Benoit Mandelbrot, the Polish-born, French and American mathematician, known as the “father of fractal geometry,” is celebrated in today’s Google Doodle, on what would have been his 96th birthday.

Mandelbrot’s pioneering research played an important role in introducing the world to the concept of fractals—a geometric pattern that repeats itself when magnified, or as Mandelbrot said: “a fractal is a geometric shape that can be separated into parts, each of which is a reduced-scale version of the whole.”

The mathematician was born on this day in 1924 in Warsaw, Poland, to parents of Lithuanian-Jewish heritage. Mandelbrot was exposed to mathematics and geometry in everyday life from a young age and was a local chess champion and student of his father’s map collection.

Benoit Mandelbrot
Benoit Mandelbrot, the father of fractal geometry is celebrated in today’s Google Doodle on what would have been his 96th birthday.
Google Doodle

In 1936, his family emigrated to France, and Mandelbrot pursued his education in Paris and the U.S., achieving a doctorate in 1952.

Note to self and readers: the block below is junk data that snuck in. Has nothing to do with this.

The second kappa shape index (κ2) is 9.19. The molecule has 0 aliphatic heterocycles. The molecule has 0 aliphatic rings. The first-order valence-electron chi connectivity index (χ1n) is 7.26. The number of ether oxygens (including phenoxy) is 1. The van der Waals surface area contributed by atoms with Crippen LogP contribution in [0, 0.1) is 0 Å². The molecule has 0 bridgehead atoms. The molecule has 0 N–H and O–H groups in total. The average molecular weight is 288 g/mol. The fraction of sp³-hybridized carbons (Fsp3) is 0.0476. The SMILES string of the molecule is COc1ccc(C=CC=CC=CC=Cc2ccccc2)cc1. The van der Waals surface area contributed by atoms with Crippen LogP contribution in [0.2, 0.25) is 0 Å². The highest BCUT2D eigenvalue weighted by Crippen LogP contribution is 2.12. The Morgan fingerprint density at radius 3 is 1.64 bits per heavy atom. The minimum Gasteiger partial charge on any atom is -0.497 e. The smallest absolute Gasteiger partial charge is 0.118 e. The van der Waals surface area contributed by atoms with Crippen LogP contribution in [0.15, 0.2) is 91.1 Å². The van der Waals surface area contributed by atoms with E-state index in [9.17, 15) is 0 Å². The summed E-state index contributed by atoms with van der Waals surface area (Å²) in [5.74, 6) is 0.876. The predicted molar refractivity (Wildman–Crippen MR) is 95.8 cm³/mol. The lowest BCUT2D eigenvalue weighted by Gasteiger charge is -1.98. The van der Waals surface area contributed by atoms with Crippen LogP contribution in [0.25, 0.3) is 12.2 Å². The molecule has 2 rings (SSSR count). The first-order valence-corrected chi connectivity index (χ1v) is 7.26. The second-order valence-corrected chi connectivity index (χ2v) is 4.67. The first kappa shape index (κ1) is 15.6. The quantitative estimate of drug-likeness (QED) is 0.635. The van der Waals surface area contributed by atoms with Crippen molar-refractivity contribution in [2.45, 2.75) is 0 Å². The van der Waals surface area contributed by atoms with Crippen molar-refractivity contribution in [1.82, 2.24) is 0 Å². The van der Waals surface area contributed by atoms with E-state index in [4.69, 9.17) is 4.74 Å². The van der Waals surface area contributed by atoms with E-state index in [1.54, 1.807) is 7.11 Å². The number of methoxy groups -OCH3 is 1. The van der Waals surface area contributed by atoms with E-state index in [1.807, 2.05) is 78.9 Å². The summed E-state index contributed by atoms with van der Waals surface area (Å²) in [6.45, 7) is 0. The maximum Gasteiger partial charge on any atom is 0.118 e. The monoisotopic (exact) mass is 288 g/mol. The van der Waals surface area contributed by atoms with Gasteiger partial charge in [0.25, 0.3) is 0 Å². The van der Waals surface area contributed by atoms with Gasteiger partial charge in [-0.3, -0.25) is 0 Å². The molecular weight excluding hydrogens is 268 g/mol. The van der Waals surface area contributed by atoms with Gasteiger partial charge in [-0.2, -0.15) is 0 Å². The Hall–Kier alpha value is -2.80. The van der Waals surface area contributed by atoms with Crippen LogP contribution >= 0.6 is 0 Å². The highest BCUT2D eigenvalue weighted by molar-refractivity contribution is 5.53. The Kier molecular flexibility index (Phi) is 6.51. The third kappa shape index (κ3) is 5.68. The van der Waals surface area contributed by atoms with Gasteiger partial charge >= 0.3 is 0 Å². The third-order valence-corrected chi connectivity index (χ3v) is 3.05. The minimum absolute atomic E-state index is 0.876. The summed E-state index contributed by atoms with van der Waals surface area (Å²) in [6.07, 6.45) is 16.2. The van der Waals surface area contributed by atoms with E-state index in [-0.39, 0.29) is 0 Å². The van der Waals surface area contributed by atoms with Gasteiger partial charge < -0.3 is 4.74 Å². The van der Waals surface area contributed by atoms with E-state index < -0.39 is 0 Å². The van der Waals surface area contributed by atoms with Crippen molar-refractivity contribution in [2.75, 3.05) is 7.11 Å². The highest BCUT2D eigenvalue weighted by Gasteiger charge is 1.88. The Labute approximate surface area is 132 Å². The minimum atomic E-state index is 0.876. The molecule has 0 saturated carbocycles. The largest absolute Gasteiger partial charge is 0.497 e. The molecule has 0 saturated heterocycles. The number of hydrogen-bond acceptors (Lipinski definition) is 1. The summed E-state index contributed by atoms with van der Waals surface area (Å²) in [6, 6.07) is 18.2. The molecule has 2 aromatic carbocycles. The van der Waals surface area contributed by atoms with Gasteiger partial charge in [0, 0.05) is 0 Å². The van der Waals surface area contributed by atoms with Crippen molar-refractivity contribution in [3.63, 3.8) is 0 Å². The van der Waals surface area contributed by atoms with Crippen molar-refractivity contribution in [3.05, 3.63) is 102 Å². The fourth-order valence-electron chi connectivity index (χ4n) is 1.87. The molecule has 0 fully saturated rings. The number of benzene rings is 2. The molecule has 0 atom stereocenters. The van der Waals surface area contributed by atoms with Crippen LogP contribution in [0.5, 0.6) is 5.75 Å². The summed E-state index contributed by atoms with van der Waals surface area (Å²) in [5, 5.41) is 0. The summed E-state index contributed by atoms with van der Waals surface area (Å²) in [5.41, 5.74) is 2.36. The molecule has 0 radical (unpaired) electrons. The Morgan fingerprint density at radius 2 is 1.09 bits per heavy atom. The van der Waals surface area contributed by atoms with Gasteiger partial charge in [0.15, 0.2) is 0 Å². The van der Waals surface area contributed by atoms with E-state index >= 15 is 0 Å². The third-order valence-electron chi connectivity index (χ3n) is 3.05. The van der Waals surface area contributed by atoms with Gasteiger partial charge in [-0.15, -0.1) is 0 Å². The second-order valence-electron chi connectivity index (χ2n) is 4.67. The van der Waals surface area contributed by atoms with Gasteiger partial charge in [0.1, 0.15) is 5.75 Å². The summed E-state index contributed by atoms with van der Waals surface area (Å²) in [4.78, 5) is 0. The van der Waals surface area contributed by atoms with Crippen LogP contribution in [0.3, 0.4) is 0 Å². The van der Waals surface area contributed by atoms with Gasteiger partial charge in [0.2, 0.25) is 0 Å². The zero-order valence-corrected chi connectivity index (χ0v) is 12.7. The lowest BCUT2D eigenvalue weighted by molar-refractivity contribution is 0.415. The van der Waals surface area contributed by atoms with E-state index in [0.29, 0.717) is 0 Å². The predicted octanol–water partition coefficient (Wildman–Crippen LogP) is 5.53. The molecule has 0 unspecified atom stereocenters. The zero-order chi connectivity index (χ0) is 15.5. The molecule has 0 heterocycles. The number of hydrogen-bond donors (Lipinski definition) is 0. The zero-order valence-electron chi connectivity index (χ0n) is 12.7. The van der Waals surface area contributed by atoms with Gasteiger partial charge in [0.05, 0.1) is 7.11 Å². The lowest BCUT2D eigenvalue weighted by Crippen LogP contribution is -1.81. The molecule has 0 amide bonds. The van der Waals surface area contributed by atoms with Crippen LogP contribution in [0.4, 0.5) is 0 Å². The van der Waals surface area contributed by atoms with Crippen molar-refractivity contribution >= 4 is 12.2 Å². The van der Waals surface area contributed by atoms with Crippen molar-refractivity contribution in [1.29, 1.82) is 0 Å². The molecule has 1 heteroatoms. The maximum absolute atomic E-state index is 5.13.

Mandelbrot began working at the Watson Research Center at IBM in New York in 1958, where his study of peculiar repetitions in signal noise inspired his groundbreaking work. He was an early pioneer of the use of computers for research and later used a basic computerized typewriter to develop an algorithm that modeled landforms found in nature.

Then, in 1975, Mandelbrot coined the term “fractal geometry” to describe these mathematical phenomena, and in 1982, his work was shared with the world with the release of his book The Fractal Geometry of Nature. His work forever altered the field of applied mathematics.

Fractals are important as they help us understand important scientific concepts and have made many scientific breakthroughs possible, like wireless cell phone antennas, for example.

Mandelbrot received countless awards for his work, including the Wolf Foundation Prize for Physics in 1993. He died in 2010, aged 85.

His family worked with Google Doodle on this project and Benoit’s son, Dr. Didier Mandelbrot, said about his father: “Throughout his life, Benoit was driven by curiosity. His memory was prodigious; he played with ideas, always looking for connections.

“Consequently, he could have interesting conversations with almost anyone, from brilliant scientists and artists to humble machinists and school children. So much of science is about specializing, looking ever more closely at ever narrower parts of the world.

“Benoit was a rare person who looked more broadly and by this, saw more deeply.”

Google Doodle says: “Happy birthday to Benoit Mandelbrot, a man whose curiosity helped to expand the way we see the world around us.”

CEVAP VER

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